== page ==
LONDON, JUNE 9, 2009 (Zenit.org).- The archbishop of Westminster is underlining the importance of teaching virtues to children in Catholic schools based on a study of the way Jesus lived.
Archbishop Vincent Nichols affirmed this June 3 in a conference on “Education and Young People” given at the University of London’s Heythrop College.
He addressed an audience of Catholic school heads, parish catechists and religious, stating that “the key to Catholic education is provided by the dimension of faith.”
The prelate affirmed that “the complete understanding of our created world, of ourselves, of our growth, of our relationships, of our society is to be found within the living wisdom revealed in the unique Word of God.”
The person of Christ, he said, “is at the center of Catholic school life” and is a “manifesto of our humanity; but a manifesto that is not a pamphlet but a person, and therefore the relationship that each of us has with that person is our key distinguishing feature.”
The archbishop continued: “When we look at the starkest, most plain revelation of the humanity expressed in this Incarnate Word, in Christ, in his moment of full self giving, we find an interpretative key for so many of our dilemmas today.
“In the crucified Lord we see leadership and power exercised always and ultimately in the service of others and not, when the chips are down, in a self protective, self promoting way.
“When we look at the figure of the crucified Christ, the full picture of human love elevated to its fullness; a love that is faithful until death and a love that is the source of new life.”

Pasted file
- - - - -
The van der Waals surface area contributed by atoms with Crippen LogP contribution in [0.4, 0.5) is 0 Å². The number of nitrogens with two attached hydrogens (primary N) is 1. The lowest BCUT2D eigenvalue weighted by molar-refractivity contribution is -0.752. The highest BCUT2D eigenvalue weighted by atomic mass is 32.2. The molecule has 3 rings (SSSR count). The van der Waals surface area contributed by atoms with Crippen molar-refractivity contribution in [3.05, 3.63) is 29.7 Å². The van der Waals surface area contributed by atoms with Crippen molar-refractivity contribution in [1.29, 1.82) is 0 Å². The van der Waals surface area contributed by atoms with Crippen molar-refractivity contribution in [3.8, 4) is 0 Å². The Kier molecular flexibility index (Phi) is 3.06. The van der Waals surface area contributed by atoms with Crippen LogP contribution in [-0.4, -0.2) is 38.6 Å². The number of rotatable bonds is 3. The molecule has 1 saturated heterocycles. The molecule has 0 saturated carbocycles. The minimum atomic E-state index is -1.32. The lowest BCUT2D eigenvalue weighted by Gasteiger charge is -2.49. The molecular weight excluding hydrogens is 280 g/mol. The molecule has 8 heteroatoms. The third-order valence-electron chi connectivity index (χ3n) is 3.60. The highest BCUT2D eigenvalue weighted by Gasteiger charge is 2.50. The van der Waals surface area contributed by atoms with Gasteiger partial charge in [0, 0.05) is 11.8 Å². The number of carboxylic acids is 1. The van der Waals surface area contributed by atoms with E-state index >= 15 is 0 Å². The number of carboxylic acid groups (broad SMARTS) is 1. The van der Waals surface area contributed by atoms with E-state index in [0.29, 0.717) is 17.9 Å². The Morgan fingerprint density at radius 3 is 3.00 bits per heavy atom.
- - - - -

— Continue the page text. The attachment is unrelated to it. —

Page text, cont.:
“It is that this brings in an entirely new calculus into the practical judgments that shape all of our lives,” he affirmed.
Archbishop Nichols stated that this conviction, the “supreme advantage of knowing Christ, gives rise to a way of life which we believe fosters true virtue, true, steady life-building habits of mind and action.”
He acknowledged that “there are plenty of indicators in our society today that we need such civic virtues in addition to regulation.”
“Schools are the places where such virtue is generated or where it is neglected,” he added.
A “good” school, the prelate asserted, “will have a coherent moral discourse; it will be able to present not just its codes of conduct, but also its moral reasoning, why these things are held to be crucial in the enterprise of education.”
“I would trust that a Catholic school is certainly able to do this,” he added.
The archbishop noted, “Today we live in a society which tends to ‘instrumentalize’ everything.”
He explained: “In other words, everything is broken down to clear objectives and attainments and each is given its price.
“Once this really takes hold, then education has truly entered the market place and its entire ecological system is threatened with pollution. When everything has a price then nothing has lasting value.”
Places of growth
However, Archbishop Nichols affirmed, “our society also needs places which are neither commercial nor political, places which nurture what are so rightly called ‘civic virtues.'”
“These virtues,” he stated, “such as trust, respect, fundamental honesty, a genuine concern of the other, and for the common good, are essential.”
The prelate continued: “Both commerce and political life depend upon them. Yet neither commerce nor political life is aimed at generating these virtues — although that can indeed happen.
“Rather the generators of civic virtue are precisely the other aspects of life: charities, voluntary and faith-based groups, the family and, of course, the school.”
“Our schools are places of a covenantal agreement,” he said, “where we stand together with families, parishes and local communities, to create social solidarity: those bonds between us in which true human flourishing can take place.”
“This is one of the reasons,” the archbishop concluded, “why our schools are a genuine service to our society at large.”